Iman Inshasi | 20-01-2019
Walking down the street, a used diaper greeted me with a gross “good morning.” I closed my fists and with gritted teeth thought, “What a stinky sight to start the morning.” I looked around; it wasn’t just the diaper. Joining it on the road were donkey shit and rotting chicken legs. If I didn’t live here and know better, I’d think all the donkeys in the strip had gobbled up the chickens and what I was seeing was the aftermath of a mass slaughter. I knew where all those chicken legs had come from: Children start their daily chores by dragging a trashcan double their size to the dumpster on the street. It inevitably breaks because they’re not strong enough to lift it up to throw the contents inside. But they try.
Rotten tomatoes, old slippers, sodden rags that had been used for generations—you name it. If the smell of trash could be condensed and bottled as tear gas, I bet it would be fatal.
Back in the UAE, where I grew up, teachers led their classes in discussions on the environment, an exercise designed to educate young people about their own role in promoting a healthy community. And then there is the fact that people there are ticketed for littering, at a cost as high as 500 shekels.
But in Gaza, it’s different. I remember asking a classmate where the trashcan was, since I wanted to throw away a tissue. She pointed to the floor and said, “Be my guest.” This drastic change of attitude preoccupied me for quite some time. It’s not that people aren’t clean; the inside of their homes is typically spotless. It’s that littering is a habit. There are no anti-litter campaigns and class discussions, due in part to the Israeli and Egyptian blockade (as well as repeated military assaults), which results in a lack of proper waste-management facilities. There is a shortage of garbage trucks, trash containers and spare parts to keep what equipment exists functioning.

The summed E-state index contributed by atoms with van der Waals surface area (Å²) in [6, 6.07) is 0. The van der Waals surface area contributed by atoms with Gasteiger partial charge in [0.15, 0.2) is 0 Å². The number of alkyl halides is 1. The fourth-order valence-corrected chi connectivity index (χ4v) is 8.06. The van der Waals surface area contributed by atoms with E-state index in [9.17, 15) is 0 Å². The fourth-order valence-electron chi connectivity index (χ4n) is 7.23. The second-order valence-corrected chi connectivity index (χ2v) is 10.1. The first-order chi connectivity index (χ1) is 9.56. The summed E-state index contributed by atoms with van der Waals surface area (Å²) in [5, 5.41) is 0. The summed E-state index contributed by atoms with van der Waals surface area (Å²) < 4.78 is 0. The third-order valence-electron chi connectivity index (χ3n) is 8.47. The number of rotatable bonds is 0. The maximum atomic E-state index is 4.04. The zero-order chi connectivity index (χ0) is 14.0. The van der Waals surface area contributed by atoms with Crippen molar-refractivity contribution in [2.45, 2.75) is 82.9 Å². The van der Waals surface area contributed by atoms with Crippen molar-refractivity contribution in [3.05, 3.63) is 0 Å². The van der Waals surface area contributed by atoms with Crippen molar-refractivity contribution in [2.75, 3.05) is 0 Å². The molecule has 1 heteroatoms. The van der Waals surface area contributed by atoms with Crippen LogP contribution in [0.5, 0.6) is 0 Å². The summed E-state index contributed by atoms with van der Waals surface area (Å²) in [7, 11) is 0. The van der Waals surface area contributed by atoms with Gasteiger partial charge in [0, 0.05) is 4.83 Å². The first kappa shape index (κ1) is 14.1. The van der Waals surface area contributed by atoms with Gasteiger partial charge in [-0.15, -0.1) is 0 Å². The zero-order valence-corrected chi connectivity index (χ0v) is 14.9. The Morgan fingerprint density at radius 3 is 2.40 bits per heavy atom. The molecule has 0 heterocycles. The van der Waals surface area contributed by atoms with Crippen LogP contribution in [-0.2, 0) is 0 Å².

That all leads to an acceptance of garbage—literally everywhere. When children misbehave, they are often reprimanded with this question: “DO YOU THINK THIS IS A HOUSE OR THE STREET?”
So, people grow up assuming the street is a place where you can do whatever you want. Kids carelessly throw a Coke can on the sidewalk because their moms aren’t going to chase them with a wooden spoon. Not being held accountable encourages this behavior.
And then there is this: Cleanliness of the streets is the least of Gazans’ concerns when they’re trying to put food on the table (poverty in Gaza recently topped 80 percent) or stay safe from bombing. If you took psychology in school, you’ll remember Maslow’s hierarchy: First, you worry about survival.
Thus, the streets of Gaza are like a scene from the movie “The Purge.” It’s like people have adopted “Who cares?” as a mott. When I see shop owners sweeping dirt into the street, I feel a strong urge to ask, “What’s the point of cleaning your place when the streets are so grimy? Why is it ok to keep your floor clean, but make the street so filthy for everyone else?” Most of us are unaware of how our actions make us look, to ourselves and to the world. When I give voice to my frustrations, the response I get is, “It couldn’t be worse.”
Then again, trash also can be another one’s salvation. I vividly remember one day in November when it was raining heavily. It was 8 a.m. and I was in class, happy the raindrops were purifying the air. I waited for a rainbow to color the sky, then was struck by the sight of a young boy climbing into a huge dumpster. He was trying to salvage what could be useful—either back at home or when sold. Real misery finds respite in the most uncommon places, I thought to myself.
Pointing fingers is not going to help anyone. Picking up the trash from the ground is.
Posted: January 20, 2019
Mentor: Deborah Root